As the specialty toy retail market becomes more competitive, specialty chains are turning to exclusive products as a means of differentiating themselves from their rivals, and as a way of increasing their sales.
‘You’re seeing it happen with mature properties especially,’ says Nancy Overfield-Delmar, a retail consultant for Parachute Consumer Products. ‘If retailers have experienced a nice sell-through period with a property, and they think that it’s reached a plateau [in terms of sales], they will look to gain some ownership over the property to extend its life at retail.’
One retailer that is getting into the exclusives business is Zany Brainy, which recently signed a deal with the Britt Allcroft Company to develop a range of products based on its property Thomas the Tank Engine. The three-year agreement gives Zany Brainy a license to create, market and distribute through its stores a Thomas-themed beach chair, table and chair set; a lamp; a foam clock; and a calendar that comes with 24 removable miniature toys.
‘The Thomas the Tank Engine franchise does a substantial amount of business for us,’ says Tom Vellios, president of Zany Brainy. ‘What we’ve tried to do is to come up with complimentary products that would best round out a great offering.’ In deciding what those products would be, Vellios says Zany Brainy’s product development department conducted a number of tests with items within the same categories. Just what demographics Zany tested and what questions it asked consumers, Vellios would not say.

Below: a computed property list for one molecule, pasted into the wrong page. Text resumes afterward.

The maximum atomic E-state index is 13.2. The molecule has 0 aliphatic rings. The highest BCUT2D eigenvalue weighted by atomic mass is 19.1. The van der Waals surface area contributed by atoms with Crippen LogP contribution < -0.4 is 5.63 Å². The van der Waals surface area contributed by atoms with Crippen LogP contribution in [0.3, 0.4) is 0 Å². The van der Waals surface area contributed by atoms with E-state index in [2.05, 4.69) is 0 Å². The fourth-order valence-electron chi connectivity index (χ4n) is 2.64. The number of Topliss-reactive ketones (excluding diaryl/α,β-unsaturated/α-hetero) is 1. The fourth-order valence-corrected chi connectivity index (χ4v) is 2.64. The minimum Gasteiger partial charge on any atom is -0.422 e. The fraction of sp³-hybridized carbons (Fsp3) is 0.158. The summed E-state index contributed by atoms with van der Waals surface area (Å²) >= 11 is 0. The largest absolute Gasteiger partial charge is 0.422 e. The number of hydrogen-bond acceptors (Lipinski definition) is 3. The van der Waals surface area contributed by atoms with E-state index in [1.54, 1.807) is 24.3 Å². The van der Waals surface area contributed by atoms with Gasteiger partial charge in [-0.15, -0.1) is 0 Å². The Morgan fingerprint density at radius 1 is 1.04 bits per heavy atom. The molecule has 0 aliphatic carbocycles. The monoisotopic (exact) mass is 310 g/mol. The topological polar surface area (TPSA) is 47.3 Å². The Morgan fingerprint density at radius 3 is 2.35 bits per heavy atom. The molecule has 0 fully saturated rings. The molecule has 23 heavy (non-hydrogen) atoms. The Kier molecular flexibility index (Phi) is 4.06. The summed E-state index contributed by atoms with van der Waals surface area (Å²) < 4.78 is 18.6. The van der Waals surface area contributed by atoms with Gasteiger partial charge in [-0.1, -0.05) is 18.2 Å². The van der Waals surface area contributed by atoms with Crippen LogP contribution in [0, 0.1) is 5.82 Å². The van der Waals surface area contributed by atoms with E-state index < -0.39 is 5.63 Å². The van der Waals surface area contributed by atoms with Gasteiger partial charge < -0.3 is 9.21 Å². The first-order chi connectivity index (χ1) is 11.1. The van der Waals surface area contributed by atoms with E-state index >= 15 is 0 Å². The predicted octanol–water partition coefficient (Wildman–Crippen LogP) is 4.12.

For FAO Schwarz, which stocks exclusive Barbie dolls and Star Wars figures among a number of other products based on popular kids properties, the idea of exclusives is as much a part of its identity as it is a major source of its revenue. According to David Niggli, FAO Schwarz’s executive vice president of merchandising, the chain has been selling exclusives since its inception 136 years ago. ‘I think there’s an expectation on the part of the consumer that FAO Schwarz will have product that you can’t find anywhere else, and that’s what people come to us looking for,’ says Niggli, who estimates that exclusives comprise 60 percent of FAO Schwarz’s stock.
Connie Van Epps, executive vice president of marketing for Imaginarium Toy Centers, which, at the moment, is considering creating product based on kids properties to be sold only out of its stores, says the reason exclusives are becoming more common is that they represent a ‘win-win’ situation for all of the parties involved. ‘The retailers win because they have a better opportunity for seeing higher margins; the licensors win because they’re getting additional revenue and the manufacturer wins because they’re doing business with a retailer that they otherwise would not engage in.’
Despite the apparent upside of exclusives, Overfield-Delmar says retailers should be cautious about entering into deals with licensors that have granted rights for products that resemble merchandise that manufacturers are already producing, adding that licensors often have a hard time saying ‘no’ to new product initiatives for their properties.
The danger of a crowded category aside, however, the practice of launching exclusive products continues to find more of a home in the specialty retail market than it does in a mass market, a trend that does not surprise Overfield-Delmar. ‘I think [specialty retailers] are willing to take more chances than traditional retailers do. They don’t support as many properties [as mass retailers do] and, therefore, have more time to analyze their big sellers.’
‘Unlike in mass, we [the specialties] have holes in our market,’ says Vellios. Vellios is confident that Zany Brainy’s 53 stores, plus the 20 new locations the company plans to open this year, will provide enough outlets to meet the sales minimums for most of the Thomas product. The Thomas beach chair, the first exclusive Thomas product, will be available at Zany Brainy beginning in July. SA